Faith-based investing part two: The Dollar

Last week I talked about faith-based investing as represented by the $9 trillion US Treasury securities market, and the promise to repay backed by the “full faith and credit” of the United States government.  This week I would like to note the 40th birthday of a faith-based investment that dwarfs the Treasury market in size: the dollar.

 What happened on August 15, 1971, and who cares?

We are coming up on the 40th anniversary of the day President Nixon took the United States off the gold standard. Neither gold nor the dollar has been the same since. On that day, Nixon ended the direct convertibility on demand of the US dollar into gold, due to a big budget shortfall and trade deficit.  (Sound familiar?) With this move, no longer was there a real asset behind the dollar.  Its value relied on faith that one could take a dollar bill to the store and buy six or seven candy bars. The faith-based dollar era had begun.

So what?
What was the big deal about gold convertibility?  Purchasing power is the answer.  Forty years later that dollar buys one candy bar, and just a few molecules of gold.  In 1971, it took $35 to buy an ounce of gold.  Today it takes around $1600, or 45 times more dollars. Though paying no dividend or interest, gold has been an excellent store of value, keeping and increasing purchasing power for four decades.

Gold, a metal that is real, tangible, rare, expensive to mine, and pretty to look at, has shot up in value since 1971 (though from 1981 to 2001, it traded in a narrow range with a downward tilt). The dollar, on the other hand, its value based in faith and eroded by busy printing presses at the Fed, has held up like a sand castle in a rising tide.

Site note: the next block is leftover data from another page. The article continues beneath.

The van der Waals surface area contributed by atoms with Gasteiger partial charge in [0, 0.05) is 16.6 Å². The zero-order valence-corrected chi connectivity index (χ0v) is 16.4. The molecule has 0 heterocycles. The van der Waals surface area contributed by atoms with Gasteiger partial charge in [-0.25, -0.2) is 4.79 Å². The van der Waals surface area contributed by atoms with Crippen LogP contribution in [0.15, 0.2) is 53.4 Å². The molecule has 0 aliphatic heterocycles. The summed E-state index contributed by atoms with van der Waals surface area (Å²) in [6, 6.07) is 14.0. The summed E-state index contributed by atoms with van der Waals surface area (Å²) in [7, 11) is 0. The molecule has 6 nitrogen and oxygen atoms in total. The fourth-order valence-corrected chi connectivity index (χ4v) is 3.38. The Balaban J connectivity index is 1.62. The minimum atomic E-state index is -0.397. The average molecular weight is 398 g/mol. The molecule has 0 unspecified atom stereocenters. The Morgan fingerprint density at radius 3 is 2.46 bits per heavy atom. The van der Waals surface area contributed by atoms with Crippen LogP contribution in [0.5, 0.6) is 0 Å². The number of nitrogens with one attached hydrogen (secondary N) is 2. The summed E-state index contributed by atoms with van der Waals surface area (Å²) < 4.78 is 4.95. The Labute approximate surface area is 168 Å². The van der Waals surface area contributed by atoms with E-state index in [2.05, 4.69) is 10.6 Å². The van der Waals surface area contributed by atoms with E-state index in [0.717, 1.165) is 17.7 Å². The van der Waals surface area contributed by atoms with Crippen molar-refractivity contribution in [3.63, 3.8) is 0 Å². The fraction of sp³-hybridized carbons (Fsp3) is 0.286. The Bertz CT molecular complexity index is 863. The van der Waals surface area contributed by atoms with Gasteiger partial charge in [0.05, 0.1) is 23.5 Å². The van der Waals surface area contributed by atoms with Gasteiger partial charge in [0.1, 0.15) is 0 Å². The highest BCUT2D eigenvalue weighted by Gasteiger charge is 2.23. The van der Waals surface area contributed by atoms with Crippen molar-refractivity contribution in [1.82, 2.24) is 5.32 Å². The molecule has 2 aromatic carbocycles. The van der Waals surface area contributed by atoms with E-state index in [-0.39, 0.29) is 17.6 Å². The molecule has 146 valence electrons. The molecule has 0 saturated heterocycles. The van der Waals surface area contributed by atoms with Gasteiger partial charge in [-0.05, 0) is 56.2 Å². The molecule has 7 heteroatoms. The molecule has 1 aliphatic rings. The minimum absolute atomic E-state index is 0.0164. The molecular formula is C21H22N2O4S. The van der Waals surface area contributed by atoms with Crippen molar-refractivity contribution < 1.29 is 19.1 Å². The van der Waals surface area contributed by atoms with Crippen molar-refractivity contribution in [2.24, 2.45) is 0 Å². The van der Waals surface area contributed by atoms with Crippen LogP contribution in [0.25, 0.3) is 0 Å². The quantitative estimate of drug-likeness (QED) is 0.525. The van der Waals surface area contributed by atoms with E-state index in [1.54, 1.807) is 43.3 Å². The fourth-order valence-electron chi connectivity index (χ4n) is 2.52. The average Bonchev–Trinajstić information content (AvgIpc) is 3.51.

Many paths to the same end

Most investors would be delighted to increase their capital 45 times in 40 years.  Those who bought gold 1971 or in the years that followed (it wasn’t legal, actually, for individuals to own gold in 1971) must be elated.  The rise in the price of gold makes it look like the smartest investment ever. But is it?

There was another way to make 45x…53x in fact…between July 1971 and July 2011 – the Dow Jones Industrials. The total return of the index – price appreciation and reinvestment of dividends – equaled 10.44% per year annualized, slightly more than the 10% annual return on gold over that time.  A dollar invested in the Dow in July 1971 (if low cost index investments had been invented then) would be worth $53 today.

Many thanks, by the way, to number one son, Max Osbon, the math major who works at Bloomberg, for the calculations and data above.

The point of it all?  Diversify! The value of gold and stocks bounced all over in the last 40 years, but they have both produced nice returns. Since we can’t predict which assets will rise or fall, or when, it is good to spread one’s investment eggs across multiple baskets.


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An investment cannot be made directly in an index. Returns for Dow Industrials do not reflect transaction costs.

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